As John discussed last night, the Washington Post is reporting that the FBI obtained a FISA warrant to monitor former Trump adviser Carter Page. If the report is true, and I assume it is, this means that the Obama administration obtained a FISA order to spy on at least one campaign associate of Donald Trump.
John contends that the surveillance of Page means Trump’s famous tweets about Obama tapping his wires “were, in substance, true.” He adds that those of us who criticized these tweets owe President Trump an apology.
I respectfully disagree. The main Trump tweet in question said:
Obama had my “wires tapped” in Trump Tower just before the victory. Nothing found.
In my opinion, the tapping of Carter Page’s wires does not constitute the tapping of Donald Trump’s wires. The substance of Trump’s claim — that the Obama administration engaged in surveillance directed at him — remains unsubstantiated.
It’s possible that, in listening to Page’s phone calls, the FBI heard communications in which Trump participated. To me, however, this is differs from tapping Trump’s “wires.”
It’s also far from clear that Page ever called Trump during the period covered by the FISA warrant. As John said, Page was not a major player in Trump’s campaign. He was named to a five-member Trump foreign policy team in March 2016, a time when virtually no one in the foreign policy establishment wanted anything to do with Trump.
By the time of the FISA order, Trump had access to a broader range of foreign policy experts, and it appears that, at this stage, Page’s role in the campaign was insubstantial. The Post offers this account of that role:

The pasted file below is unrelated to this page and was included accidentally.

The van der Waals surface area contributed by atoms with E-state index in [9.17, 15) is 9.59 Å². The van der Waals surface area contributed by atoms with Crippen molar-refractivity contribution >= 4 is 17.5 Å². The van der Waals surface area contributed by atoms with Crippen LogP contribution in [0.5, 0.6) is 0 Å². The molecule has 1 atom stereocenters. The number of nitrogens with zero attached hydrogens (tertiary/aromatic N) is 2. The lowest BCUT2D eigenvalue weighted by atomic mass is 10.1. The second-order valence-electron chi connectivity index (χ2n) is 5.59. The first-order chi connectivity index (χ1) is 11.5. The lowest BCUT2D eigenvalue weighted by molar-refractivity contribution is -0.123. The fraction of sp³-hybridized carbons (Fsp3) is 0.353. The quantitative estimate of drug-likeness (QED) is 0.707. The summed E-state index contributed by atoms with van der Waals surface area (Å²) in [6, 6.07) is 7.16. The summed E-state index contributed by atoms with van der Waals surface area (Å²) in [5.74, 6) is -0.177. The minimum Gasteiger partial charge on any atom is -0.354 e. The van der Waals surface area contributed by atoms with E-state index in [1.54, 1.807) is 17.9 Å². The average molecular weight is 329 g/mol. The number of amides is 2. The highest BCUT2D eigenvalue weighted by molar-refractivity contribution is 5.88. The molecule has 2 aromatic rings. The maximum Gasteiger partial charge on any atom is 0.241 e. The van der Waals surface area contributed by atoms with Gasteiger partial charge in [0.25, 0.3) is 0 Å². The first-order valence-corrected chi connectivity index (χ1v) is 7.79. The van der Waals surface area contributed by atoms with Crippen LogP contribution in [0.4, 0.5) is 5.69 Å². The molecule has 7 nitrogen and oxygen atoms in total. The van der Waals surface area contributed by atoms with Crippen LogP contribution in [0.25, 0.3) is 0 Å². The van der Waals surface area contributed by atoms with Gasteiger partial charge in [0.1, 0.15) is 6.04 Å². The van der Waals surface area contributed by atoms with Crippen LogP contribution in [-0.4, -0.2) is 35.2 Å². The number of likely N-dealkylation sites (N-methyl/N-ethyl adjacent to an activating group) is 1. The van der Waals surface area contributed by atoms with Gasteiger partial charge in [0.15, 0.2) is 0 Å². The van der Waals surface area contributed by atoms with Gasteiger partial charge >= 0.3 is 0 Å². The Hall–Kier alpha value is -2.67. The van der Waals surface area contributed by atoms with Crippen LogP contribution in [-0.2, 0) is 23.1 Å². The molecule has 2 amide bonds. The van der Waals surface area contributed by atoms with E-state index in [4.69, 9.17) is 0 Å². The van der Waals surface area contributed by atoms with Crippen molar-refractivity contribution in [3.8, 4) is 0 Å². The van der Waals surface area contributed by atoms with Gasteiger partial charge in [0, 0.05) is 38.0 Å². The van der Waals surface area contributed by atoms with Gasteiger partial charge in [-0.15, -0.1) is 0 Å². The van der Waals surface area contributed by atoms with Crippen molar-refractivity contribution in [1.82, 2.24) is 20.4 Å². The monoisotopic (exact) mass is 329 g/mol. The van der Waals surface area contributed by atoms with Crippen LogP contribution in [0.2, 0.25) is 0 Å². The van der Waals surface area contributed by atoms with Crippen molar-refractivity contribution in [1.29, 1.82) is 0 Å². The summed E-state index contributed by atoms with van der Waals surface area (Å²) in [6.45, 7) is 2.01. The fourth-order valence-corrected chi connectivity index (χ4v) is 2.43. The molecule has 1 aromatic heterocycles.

A former Trump campaign adviser said Page submitted policy memos to the campaign and several times asked to be given a meeting with Trump, though his request was never granted. “He was one of the more active ones, in terms of being in touch [with the campaign]” the adviser said.
The campaign adviser said Page participated in three dinners held for the campaign’s volunteer foreign policy advisers in the spring and summer of 2016, coming from New York to Washington to meet with the group. Although Trump did not attend, Sen. Jeff Sessions (R-Ala.), a top Trump confidant who became his attorney general, attended one meeting of the group with Page in late summer, the campaign adviser said.
So it’s questionable whether Page called Trump during the relevant period and very doubtful that Trump called Page. In any case, I don’t view surveillance of Page’s conversations as the tapping of the wires of the person he talked with.
Finally, when I criticized Trump’s tweet, I found it objectionable in large part because Trump appeared to have no evidence to back it up. Even if supporting evidence eventually surfaced, I thought the tweet would still be problematic unless Trump had evidence at the time of the tweet. In my view, it simply won’t do for the U.S. president to accuse people of wrongdoing based only on suspicion (or a desire to change the conversation).
John says it’s unclear how much Trump knew about the surveillance of Page when he issued his controversial tweet. John is right.
However, it seems unlikely that Trump’s tweet was based on knowledge of the FBI’s surveillance of Page. Trump referred to his wires being tapped “just before the victory.” Unless he talked by phone with Page just before the election, Trump probably had some other surveillance in mind — assuming he had anything concrete in mind.
I agree with John that there may well be a scandal associated with the Obama administration’s actions towards Donald Trump and his campaign last Fall, as well as its actions after Trump prevailed. However, I don’t think any evidence has been found to support Trump’s contentious tweet, and I believe criticism of that tweet remains fair.